int ORD_ID     = reader.GetOrdinal("ID");
                    int ORD_COMM   = reader.GetOrdinal("Comment");
                    int ORD_DATE   = reader.GetOrdinal("The_Date");
                    int ORD_FLOATV = reader.GetOrdinal("FloatValue");
                    int ORD_INTV   = reader.GetOrdinal("IntValue");
                    int ORD_IP     = reader.GetOrdinal("IPAddress");
                    int ORD_CURR   = reader.GetOrdinal("Currency");
                    while (reader.Read())
                    {
                        this.Add(new CSVItem()
                        {
                            ID         = reader.GetInt32OrDefault   (ORD_ID,     0),
                            Comment    = reader.GetStringOrDefault  (ORD_COMM,   "No Comment specified"),
                            The_Date   = reader.GetDateTimeOrDefault(ORD_DATE,   new DateTime(0)),
                            FloatValue = reader.GetDoubleOrDefault  (ORD_FLOATV, 0d),
                            IntValue   = reader.GetInt32OrDefault   (ORD_INTV,   0),
                            IPAddress  = reader.GetStringOrDefault  (ORD_IP,     "1.0.0.0"),
                            Currency   = reader.GetDoubleOrDefault  (ORD_CURR,   0d),
                        });
                    }
                }
            }
        }
        catch (Exception ex)
        {
            throw new Exception("Exception encountered while storing data into a list of objects", ex);
        }
    }
    /// <summary>
    /// Add the entire data table collection to this collection, using the importer object's 
    /// GetColumnValue method.
    /// </summary>
    /// <param name="loader">The importer that contains the imported data</param>
    public void Add(CsvImportBase loader)
    {
        try
        {
            // The loader has a method called GetColumnValue which requires less code than 
            // the extsnion methods described above. Most of you will probably prefer to 
            // use those methods.
            for (int row = 0; row < loader.ImportedData.Rows.Count; row++)
            {
                this.Add(new CSVItem()
                {
                    ID         = loader.GetColumnValue(row, "ID",         0),
                    Comment    = loader.GetColumnValue(row, "Comment",    "No Comment specified"),
                    The_Date   = loader.GetColumnValue(row, "The_Date",   new DateTime(0)),
                    FloatValue = loader.GetColumnValue(row, "FloatValue", 0d),
                    IntValue   = loader.GetColumnValue(row, "IntValue",   0),
                    IPAddress  = loader.GetColumnValue(row, "IPAddress",  "1.0.0.0"),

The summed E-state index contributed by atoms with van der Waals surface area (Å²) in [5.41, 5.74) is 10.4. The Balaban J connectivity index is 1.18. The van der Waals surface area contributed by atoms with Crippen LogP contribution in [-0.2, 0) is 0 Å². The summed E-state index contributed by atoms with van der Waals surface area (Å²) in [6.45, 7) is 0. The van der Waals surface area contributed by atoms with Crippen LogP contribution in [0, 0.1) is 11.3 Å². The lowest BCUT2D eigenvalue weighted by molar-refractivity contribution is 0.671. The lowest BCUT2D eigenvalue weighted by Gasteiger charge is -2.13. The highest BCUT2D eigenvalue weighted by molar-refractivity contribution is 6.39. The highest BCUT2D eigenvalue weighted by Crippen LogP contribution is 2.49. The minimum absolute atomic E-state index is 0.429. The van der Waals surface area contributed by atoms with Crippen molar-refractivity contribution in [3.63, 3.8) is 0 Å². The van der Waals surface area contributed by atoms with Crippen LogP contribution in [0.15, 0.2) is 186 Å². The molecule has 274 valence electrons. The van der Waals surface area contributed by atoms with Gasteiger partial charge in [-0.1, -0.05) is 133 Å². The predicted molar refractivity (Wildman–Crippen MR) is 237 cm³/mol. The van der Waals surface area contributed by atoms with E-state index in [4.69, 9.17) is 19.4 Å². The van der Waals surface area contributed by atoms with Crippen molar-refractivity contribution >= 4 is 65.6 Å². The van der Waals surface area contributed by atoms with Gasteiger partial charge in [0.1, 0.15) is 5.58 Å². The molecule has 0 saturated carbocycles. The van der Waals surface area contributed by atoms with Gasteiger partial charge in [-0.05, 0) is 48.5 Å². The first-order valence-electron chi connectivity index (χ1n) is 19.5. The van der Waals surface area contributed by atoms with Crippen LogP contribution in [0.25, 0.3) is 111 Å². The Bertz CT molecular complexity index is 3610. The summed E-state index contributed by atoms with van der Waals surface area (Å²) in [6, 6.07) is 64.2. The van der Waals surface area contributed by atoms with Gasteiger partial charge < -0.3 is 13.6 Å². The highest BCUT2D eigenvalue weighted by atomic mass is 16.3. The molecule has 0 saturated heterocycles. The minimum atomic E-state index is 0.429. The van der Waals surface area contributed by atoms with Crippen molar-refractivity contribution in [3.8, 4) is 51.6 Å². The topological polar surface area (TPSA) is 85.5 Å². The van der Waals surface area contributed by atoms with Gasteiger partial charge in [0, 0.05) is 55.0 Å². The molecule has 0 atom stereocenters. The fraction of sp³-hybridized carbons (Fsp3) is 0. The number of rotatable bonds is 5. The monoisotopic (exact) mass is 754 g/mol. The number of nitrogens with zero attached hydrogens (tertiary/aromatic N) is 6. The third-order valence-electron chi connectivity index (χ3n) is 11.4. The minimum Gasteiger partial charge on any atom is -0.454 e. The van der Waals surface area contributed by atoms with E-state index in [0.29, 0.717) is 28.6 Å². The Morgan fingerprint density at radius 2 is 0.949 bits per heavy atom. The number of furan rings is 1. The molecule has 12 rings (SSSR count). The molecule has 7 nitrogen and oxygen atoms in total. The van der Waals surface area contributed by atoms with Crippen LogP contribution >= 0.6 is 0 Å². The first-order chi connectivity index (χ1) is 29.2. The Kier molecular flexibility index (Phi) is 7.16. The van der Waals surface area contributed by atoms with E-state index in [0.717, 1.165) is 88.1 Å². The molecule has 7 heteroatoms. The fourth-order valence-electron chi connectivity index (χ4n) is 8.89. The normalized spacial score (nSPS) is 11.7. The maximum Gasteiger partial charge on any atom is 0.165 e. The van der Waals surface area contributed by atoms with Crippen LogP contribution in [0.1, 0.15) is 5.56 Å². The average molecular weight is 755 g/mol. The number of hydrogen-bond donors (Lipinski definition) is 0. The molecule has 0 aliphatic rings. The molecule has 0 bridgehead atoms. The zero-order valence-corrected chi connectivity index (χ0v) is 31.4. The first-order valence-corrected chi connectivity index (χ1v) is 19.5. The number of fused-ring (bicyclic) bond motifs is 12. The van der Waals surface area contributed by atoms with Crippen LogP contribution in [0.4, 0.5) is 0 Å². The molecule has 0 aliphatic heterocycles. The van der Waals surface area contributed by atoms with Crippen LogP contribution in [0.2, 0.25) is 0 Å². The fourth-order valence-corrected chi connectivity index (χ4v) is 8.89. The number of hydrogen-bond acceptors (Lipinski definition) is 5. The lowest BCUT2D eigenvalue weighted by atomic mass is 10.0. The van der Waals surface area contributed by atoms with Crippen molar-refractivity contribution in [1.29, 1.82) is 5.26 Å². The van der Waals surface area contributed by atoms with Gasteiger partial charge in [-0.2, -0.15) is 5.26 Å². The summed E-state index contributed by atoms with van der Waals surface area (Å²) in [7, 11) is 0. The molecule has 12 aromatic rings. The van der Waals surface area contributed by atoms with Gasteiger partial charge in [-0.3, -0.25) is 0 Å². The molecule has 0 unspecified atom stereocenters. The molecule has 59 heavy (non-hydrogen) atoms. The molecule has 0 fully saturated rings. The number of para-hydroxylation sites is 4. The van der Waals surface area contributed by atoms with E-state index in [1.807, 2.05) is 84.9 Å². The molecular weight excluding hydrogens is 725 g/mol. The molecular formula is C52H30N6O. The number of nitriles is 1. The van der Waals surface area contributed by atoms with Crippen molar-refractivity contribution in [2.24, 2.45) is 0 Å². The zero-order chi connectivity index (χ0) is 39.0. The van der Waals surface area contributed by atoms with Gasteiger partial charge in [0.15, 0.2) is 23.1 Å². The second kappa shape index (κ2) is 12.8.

Currency   = loader.GetColumnValue(row, "Currency",   0d),
                });
            }
        }
        catch (Exception ex)
        {
            throw new Exception("Exception encountered while storing data into a list of objects", ex);
        }
    }
}

Closing Statements

I am of the opinion that proper use of object-oriented principals should abstract out as much of the implementation as possible, while allowing as much extensibility as is reasonable.  The ultimate goal of this code was to make it as trivial as possible to load a CSV/Excel file. I think this code succeeds in those goals.

If you don't want/need the Excel importing code, it's a simple matter to delete it from the project. I would start by using the Nuget Package Manager Console to uninstall the ExcelDataReader package, and allow the Intellisense stuff to go insane. At that point, just go down the Visual Studio Error List window, and delete all of the code that shows up with a red underscore. It shouldn't take more than a few minutes.

History

Apr 07 2018 - Initial publication.

License

This article, along with any associated source code and files, is licensed under The Code Project Open License (CPOL)

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About the Author

John Simmons / outlaw programmer
Software Developer (Senior) Paddedwall Software
United States United States
I've been paid as a programmer since 1982 with experience in Pascal, and C++ (both self-taught), and began writing Windows programs in 1991 using Visual C++ and MFC. In the 2nd half of 2007, I started writing C# Windows Forms and ASP.Net applications, and have since done WPF, Silverlight, WCF, web services, and Windows services.

My weakest point is that my moments of clarity are too brief to hold a meaningful conversation that requires more than 30 seconds to complete. Thankfully, grunts of agreement are all that is required to conduct most discussions without committing to any particular belief system.

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QuestionFix for previously cited problem Pin
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professionalJohn Simmons / outlaw programmer30-Apr-18 3:33 
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professionalJohn Simmons / outlaw programmer19-Apr-18 2:56